UBC | Digital Visions
Digital Visions
Mary Angela Schroth
Writer: Liz Park       Edited by: Sylvia Borda

Gallery Sala 1, located in the piazza of Porta San Giovanni in Rome, Italy, opened in 1970 as a centre for experimental art activities and a space for featuring contemporary works. The gallery space was originally a project site for a Vatican basilica1. The gallery now occupies this space, promoting itself as an as an experimental art centre. It encourages innovative approaches to art-making in tandem with its mandate to show works which may be inaccessible or limited in other cultural spaces in Italy.

I was fortunate enough to have had the opportunity to interview Mary Angela Schroth, the director of Sala 1. Schroth's emphasis on the gallery's commitment to the local art community in Rome resonated throughout the interview. As an alternative contemporary art space, Sala 1 acts as an international gate, encouraging new art practices to be displayed from beyond Rome. Schroth explains the gallery's international focus by citing examples from Sala 1's past exhibitions. She notes that Sala 1 was the first gallery in Europe to feature Rodney Graham, a Vancouver-based artist of international acclaim, and "Perestroika artists" -artists who had left the former Soviet Union in 19882.

In keeping with the gallery's mandate, Schroth and Antonella Pisilli, the senior curator of Sala 1, initiated an annual web-art project titled "Netizens," translating in English as citizens of the net- the first representation of net art Italy. The Internet as an art medium has had really no precedence in Italy. Schroth explains this phenomena as being central to Italy where "artists have difficulty owning the proper hardware and software to initiate good [web art projects], as well as a lack of knowledge of the field and a predilection for more traditional media."3

Thus by launching the first web art project portal in the country, Sala 1 has raised awareness of net art in the local art community and its potential as a viable medium. Schroth notes Sala 1 is "interested in the political and social aspects of the web,"4 which have been central to the modus operandi for many web-based collectives or communities. Due to the decentralized and production-oriented nature of the Internet (as opposed to the consumer-oriented nature of television, for instance), activists, artists, and different subaltern groups have used the web effectively in their efforts to reach a wider audience. Rhizome.org, for example, provides a forum for artists working with the new media regardless of their geographic location. The group's name is reflected in its fin a rhizomic system which it adopts. Rhizomes in nature have extensive underground roots and networks connecting different plants that shoot to the surface.5 The metaphor here highlights the World Wide Web as a global communication tool that can overcome the constraints of geographical distance.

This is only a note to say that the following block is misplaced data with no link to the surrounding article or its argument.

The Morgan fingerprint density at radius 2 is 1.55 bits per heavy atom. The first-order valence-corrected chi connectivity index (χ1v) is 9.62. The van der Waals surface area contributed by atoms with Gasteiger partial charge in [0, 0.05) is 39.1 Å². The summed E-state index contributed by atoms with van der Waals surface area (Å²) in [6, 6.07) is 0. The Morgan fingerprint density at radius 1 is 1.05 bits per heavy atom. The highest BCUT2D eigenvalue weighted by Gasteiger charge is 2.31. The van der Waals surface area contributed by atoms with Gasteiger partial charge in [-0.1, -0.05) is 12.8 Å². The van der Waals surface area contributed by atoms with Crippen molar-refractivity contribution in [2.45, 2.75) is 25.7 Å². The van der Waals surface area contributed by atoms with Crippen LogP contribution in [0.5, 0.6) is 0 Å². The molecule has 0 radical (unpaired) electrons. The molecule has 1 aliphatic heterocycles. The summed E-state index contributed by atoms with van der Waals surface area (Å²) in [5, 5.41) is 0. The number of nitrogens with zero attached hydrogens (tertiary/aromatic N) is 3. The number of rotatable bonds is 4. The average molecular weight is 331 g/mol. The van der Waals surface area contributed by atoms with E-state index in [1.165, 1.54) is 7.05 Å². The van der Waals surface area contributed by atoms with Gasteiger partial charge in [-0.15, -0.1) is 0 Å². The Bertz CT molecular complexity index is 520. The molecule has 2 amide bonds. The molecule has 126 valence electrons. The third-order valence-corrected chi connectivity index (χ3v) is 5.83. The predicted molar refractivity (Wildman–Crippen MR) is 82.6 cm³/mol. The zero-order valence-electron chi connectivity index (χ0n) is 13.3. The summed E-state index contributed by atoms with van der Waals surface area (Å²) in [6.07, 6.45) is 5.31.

Marita Sturken and Lisa Cartwright state that the convergence of various computer media inherent in the use of the web "will collapse distances and democratize knowledge" in a global village.6 This utopian /dystopian idea of a collapsing of national boundaries through global communication has put forth the local communities into the international arena of information exchange, in what Marshal MacLuhan has named "global village." Sturken and Cartwright define the term "global village" as a sense of collectivity felt by geographically separated groups, which is formed by the instant electronic communication tools.7 Although MacLuhan's concept of "global village" precedes the rise of the Internet as the dominant electronic communicative medium in the developed countries, his notion of "global village" being both vast in its connection and small in its specificity of local communities can be applied in the contemporary situation to many web-based projects, including the Netizens project. The notion of the global village rings true with Schroth's comment, "It is not a good idea to concentrate on geo-territorial imperatives but to try to discover and communicate with artists" from other countries in the way Sala 1 has extended the local in the face of the global.8


1 The Passionist Fathers of the Holy Steps Sanctuary have gratefully allowed the gallery to use the space for free.
2 Mary Angela Schroth, "Re: curator interview, University of British Columbia, Canada" [email] (14 March 2005).
3 Mary Angela Schroth, "Re: curator interview, Sala 1" [email] (14 March 2005).
4 Mary Angela Schroth, "Re: Responses Sala 1" [email] (19 March 2005).
5 "About Us." Rhizome.org: At the New Museum. <http://rhizome.org/info/> (31 Mar. 2005).
6 Marita Sturken is an associate professor for Annenberg School of Communication and Program in American Studies and Ethnicity at the University of Southern California, whose research area includes the popular culture and art and technology. Lisa Cartwright is an associate professor for the Department of Communications at the University of California, San Diego, whose research area includes visual culture, media and communications.
Marita Sturken and Lisa Cartwright, Practices of Looking: An Introduction to Visual Culture (New York: Oxford UP, 2001), 345.
7 Sturken and Cartwright, 356
8 Mary Angela Schroth, "Re: Responses Sala 1" [email] (18 March 2005).

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